It’s not an absolute world beater but it kinda goes about everything exactly as you’d want from these kind of games. It’s my first real hidden gem of the year.
GC: We’ll see if we can fit it in, but we’d welcome a Reader’s Feature on it if you have the time.
Gotta go fast
Warning: potential spoilers for Sonic Frontiers, a game most of us will not play but instead point and laugh at.
So nowadays most developers are just presenting the build of a game they’ve got ready to go, and then restricting the amount of time one can play it for. Makes a lot of sense, since it saves on resources, as no one has to make a demo build and everyone can focus purely on making the game as good as it can be. Plus, while we all enjoyed the demo discs of our youth, they’re pretty unneeded at this point with the popularity of cloud gaming and Steam’s two hour play-time returns policy essentially allowing us all a chance to ‘try before you buy’.
Hilariously, a player at Gamescom managed to make it all the way to when Knuckles appears in Sonic Frontiers, allegedly three stages in. All players of the ‘demo’ had 15 minutes to play before being cut off, but this player made it quite far. Honestly, how Sega didn’t realise this could happen given Sonic games have always attracted speed runners is pretty baffling, but it presents an interesting insight into the issues with not making proper demos for a game.
Maybe the time limit should only be an option for demos downloaded from digital stores, and developers should make actual demos for game shows/conventions to avoid issues such as this.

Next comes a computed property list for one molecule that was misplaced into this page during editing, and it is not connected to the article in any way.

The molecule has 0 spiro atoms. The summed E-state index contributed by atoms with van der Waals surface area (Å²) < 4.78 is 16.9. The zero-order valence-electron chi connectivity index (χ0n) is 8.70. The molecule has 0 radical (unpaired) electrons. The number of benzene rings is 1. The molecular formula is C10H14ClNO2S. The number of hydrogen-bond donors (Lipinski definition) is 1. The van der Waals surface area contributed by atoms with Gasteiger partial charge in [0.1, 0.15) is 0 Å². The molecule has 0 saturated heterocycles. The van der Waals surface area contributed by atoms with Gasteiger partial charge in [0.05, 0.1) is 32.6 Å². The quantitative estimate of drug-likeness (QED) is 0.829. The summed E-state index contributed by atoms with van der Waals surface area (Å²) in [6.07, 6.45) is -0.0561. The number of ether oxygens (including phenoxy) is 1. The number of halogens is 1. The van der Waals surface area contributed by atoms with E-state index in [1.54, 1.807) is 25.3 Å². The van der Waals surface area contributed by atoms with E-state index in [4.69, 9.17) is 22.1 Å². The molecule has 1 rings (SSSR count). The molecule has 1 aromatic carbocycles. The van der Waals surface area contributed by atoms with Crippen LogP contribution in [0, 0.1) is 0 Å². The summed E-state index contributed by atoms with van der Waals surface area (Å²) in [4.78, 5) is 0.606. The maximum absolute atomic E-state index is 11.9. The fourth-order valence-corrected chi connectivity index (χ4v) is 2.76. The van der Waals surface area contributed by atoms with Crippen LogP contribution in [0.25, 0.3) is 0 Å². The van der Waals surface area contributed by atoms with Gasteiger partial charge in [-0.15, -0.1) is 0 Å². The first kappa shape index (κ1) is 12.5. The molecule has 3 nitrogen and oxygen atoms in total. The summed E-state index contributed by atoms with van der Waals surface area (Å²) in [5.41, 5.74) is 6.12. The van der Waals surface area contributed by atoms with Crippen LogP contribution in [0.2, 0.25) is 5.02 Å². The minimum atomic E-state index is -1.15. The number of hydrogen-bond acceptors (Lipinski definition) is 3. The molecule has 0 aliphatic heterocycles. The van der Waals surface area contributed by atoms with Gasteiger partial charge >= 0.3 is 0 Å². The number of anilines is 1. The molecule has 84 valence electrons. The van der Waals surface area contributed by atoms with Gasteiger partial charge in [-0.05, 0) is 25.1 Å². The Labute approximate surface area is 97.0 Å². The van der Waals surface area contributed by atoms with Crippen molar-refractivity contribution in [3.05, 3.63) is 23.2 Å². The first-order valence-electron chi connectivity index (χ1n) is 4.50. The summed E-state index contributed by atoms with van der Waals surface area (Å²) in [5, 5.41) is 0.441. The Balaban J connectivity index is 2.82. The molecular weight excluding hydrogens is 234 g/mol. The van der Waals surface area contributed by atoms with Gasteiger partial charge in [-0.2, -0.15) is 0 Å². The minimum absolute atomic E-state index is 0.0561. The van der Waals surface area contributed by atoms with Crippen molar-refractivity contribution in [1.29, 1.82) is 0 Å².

GC: We’re beginning to think that every time Sega makes a Sonic game, they immediately wipe it from their memory when it’s done. It would explain a lot.
I know a lot of countries are looking into the Activision Blizzard acquisition to see if it’s fair but do all countries have to agree and say it’s OK to go ahead? Or is it if one country says no then the deal can’t go ahead?
GC: No, but they may limit how Activision Blizzard can operate in their country. Although if it’s a major market, especially if it’s the US, then the whole deal would likely be cancelled.
So glad to hear that Sony is spending its money buying mobile developers and will instantly put them to work making live service games. If there’s one thing I think of when I hear the word PlayStation, it’s money-grabbing live service mobile games designed purely for the 1% of people that spend money on them.
This week’s Hot Topic
The subject for this weekend’s Inbox was suggested by reader Pinky, who asks what do you do when you’re stuck in a video game?
As technology has changed so too has the way people cope with difficult games, either because they’re stuck by a puzzle, don’t know where to go, or simply because it’s too hard. So what do you usually do? Do you look for text-based help online, watch a video, ask a friend, or something else?
Do you still buy physical guides and if so, is that primarily for help playing the game or more as a collector’s item?
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The small print